How one small change created a new habits, saves money and helps the environment.
The University of Winchester campus used to get through 190,000 cups disposable cups over a year. The cups are typically made from a mixture of paper and plastic and hardly ever get recycled.
In an effort to reduce costs, save students money and become more environmentally responsible, they introduced a 25p discount for those who bought a reusable cup. They offered the discount for a number of years but not that many people took it up so the Campus decided to make a one simple subtle change to its prices…
Instead of offering that 25p discount for bringing the reusable cup they instead cut the price of their hot drinks by 25p and introduced a penalty or surcharge of 25p if you needed a disposable cup. To help the scheme the campus also gave out free reusable cups to first year students.
So in reality, the prices hasn’t really changed but the new expectation, the new habit was that you would bring a reusable cup with you.
After interviewing the students one can see that the new habit was to automatically leave in the morning with their re-usable cup so that they don’t have to pay as much at the till.
In the first year of this new strategy the Campus saved 34000 cups and the scheme is growing in popularity overall. The campus haven’t lost any money, hot drink sales have not declined, but their costs have reduced, they have increased their sustainability, the students have a new sustainable, environmentally helpful and cost effective habit or behaviour.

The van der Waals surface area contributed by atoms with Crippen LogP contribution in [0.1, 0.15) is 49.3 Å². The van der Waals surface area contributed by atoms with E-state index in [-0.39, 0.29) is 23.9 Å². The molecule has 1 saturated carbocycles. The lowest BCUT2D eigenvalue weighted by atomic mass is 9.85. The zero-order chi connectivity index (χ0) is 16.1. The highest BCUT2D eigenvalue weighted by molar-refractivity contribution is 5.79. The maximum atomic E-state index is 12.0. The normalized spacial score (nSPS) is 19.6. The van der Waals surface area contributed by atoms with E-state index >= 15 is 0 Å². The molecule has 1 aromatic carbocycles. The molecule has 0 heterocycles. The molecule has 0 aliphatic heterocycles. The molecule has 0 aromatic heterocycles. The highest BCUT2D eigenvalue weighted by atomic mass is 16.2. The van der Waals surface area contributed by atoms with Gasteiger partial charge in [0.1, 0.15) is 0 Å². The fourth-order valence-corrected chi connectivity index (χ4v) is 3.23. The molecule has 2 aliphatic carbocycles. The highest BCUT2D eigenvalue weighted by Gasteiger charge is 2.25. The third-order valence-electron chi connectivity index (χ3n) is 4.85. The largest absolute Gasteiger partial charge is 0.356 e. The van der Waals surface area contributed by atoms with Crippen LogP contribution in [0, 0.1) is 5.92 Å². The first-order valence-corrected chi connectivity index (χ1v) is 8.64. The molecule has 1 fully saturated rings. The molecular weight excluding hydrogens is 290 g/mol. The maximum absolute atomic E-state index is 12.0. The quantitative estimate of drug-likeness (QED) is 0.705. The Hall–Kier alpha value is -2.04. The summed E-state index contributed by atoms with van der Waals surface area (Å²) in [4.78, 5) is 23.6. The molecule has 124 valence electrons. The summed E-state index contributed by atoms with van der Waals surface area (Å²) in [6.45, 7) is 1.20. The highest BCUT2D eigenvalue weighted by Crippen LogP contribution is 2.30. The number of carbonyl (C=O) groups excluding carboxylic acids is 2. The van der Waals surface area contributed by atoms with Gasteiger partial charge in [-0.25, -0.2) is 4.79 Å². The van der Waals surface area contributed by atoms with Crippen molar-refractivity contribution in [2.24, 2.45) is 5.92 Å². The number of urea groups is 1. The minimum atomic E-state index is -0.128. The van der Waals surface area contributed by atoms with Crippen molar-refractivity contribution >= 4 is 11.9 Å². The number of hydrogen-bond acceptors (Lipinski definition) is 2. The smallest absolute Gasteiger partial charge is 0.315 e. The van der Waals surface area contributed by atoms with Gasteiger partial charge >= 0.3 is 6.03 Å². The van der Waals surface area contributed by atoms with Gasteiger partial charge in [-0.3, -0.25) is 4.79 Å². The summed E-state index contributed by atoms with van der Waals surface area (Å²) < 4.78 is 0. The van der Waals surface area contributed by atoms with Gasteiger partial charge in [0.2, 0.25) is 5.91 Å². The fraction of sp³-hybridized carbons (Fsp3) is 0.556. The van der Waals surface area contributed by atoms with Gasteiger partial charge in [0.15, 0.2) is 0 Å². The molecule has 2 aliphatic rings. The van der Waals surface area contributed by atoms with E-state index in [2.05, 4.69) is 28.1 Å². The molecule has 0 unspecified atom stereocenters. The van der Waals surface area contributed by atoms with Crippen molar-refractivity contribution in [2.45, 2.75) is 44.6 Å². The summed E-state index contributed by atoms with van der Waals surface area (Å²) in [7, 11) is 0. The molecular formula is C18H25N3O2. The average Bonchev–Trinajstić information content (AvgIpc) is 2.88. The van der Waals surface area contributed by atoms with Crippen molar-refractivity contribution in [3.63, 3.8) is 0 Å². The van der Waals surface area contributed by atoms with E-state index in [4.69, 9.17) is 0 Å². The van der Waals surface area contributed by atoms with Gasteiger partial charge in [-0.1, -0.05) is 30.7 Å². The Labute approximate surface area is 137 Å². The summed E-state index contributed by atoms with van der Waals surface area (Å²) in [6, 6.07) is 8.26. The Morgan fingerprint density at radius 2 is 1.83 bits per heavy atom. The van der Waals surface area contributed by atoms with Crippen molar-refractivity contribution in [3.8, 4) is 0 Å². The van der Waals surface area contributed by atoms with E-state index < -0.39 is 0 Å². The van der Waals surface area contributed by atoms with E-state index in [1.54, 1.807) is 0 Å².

“We have seen a significant change in behaviour, with the 25 pence surcharge on drinks prompting staff and students to buy drinks in a reusable cup and reject a disposable cup. Our recycling rate is now at 64 per cent, and we hope to continue to improve on this even more in the future.”
The University is one of the lowest carbon university campuses in the country. In the last ten years they have:
- reduced its emissions by over 45%.
- None of its waste goes to landfill
- any waste that is not recyclable is sent to an energy from waste facility,
- food waste is sent for anaerobic digestion
- waste cooking oil is turned into Bio-diesel
This change in habit has been so successful that the University scooped a Green Gown Award for the initiative and now the campaign has been shortlisted for campaign of the year and waste reduction initiative of the year in the public sector category of the MRW National Recycling Awards 2018.
This one simple change has had a significant cost saving impact to the organisation, it helps the environment, and it encourages individual habits to become the responsible norm.
How could this be applied in other organisations? How can we apply this change in habit ourselves? Imagine what a difference this small simple single change in habit would make on us and the world around us.